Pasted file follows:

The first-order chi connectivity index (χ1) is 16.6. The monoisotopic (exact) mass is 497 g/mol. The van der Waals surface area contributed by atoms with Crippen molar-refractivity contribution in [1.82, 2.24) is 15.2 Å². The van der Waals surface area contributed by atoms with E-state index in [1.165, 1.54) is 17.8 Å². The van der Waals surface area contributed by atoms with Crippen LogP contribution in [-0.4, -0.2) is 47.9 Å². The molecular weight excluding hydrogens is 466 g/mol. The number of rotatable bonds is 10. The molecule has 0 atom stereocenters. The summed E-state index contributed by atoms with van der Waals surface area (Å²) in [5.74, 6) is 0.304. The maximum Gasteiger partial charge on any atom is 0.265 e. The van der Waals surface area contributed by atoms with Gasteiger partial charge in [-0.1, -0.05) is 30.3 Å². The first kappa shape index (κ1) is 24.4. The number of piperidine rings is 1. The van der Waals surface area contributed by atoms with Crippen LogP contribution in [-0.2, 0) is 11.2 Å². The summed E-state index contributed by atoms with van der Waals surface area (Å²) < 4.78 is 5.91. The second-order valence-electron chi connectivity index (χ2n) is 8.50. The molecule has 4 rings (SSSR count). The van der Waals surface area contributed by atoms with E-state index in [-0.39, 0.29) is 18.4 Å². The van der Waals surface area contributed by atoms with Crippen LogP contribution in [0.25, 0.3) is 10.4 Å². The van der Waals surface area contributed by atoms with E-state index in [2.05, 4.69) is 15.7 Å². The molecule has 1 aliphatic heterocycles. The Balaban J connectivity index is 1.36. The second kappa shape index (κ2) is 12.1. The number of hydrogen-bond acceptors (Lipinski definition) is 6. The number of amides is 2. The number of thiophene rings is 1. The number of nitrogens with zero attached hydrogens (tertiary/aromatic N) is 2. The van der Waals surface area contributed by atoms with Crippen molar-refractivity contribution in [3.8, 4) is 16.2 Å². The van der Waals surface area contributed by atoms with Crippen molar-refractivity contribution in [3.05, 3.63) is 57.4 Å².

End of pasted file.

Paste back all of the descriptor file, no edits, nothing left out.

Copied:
The first-order chi connectivity index (χ1) is 16.6. The monoisotopic (exact) mass is 497 g/mol. The van der Waals surface area contributed by atoms with Crippen molar-refractivity contribution in [1.82, 2.24) is 15.2 Å². The van der Waals surface area contributed by atoms with E-state index in [1.165, 1.54) is 17.8 Å². The van der Waals surface area contributed by atoms with Crippen LogP contribution in [-0.4, -0.2) is 47.9 Å². The molecular weight excluding hydrogens is 466 g/mol. The number of rotatable bonds is 10. The molecule has 0 atom stereocenters. The summed E-state index contributed by atoms with van der Waals surface area (Å²) in [5.74, 6) is 0.304. The maximum Gasteiger partial charge on any atom is 0.265 e. The van der Waals surface area contributed by atoms with Gasteiger partial charge in [-0.1, -0.05) is 30.3 Å². The first kappa shape index (κ1) is 24.4. The number of piperidine rings is 1. The van der Waals surface area contributed by atoms with Crippen LogP contribution in [-0.2, 0) is 11.2 Å². The summed E-state index contributed by atoms with van der Waals surface area (Å²) < 4.78 is 5.91. The second-order valence-electron chi connectivity index (χ2n) is 8.50. The molecule has 4 rings (SSSR count). The van der Waals surface area contributed by atoms with E-state index in [-0.39, 0.29) is 18.4 Å². The van der Waals surface area contributed by atoms with Crippen LogP contribution in [0.25, 0.3) is 10.4 Å². The van der Waals surface area contributed by atoms with E-state index in [2.05, 4.69) is 15.7 Å². The molecule has 1 aliphatic heterocycles. The Balaban J connectivity index is 1.36. The second kappa shape index (κ2) is 12.1. The number of hydrogen-bond acceptors (Lipinski definition) is 6. The number of amides is 2. The number of thiophene rings is 1. The number of nitrogens with zero attached hydrogens (tertiary/aromatic N) is 2. The van der Waals surface area contributed by atoms with Crippen molar-refractivity contribution in [3.8, 4) is 16.2 Å². The van der Waals surface area contributed by atoms with Crippen molar-refractivity contribution in [3.05, 3.63) is 57.4 Å².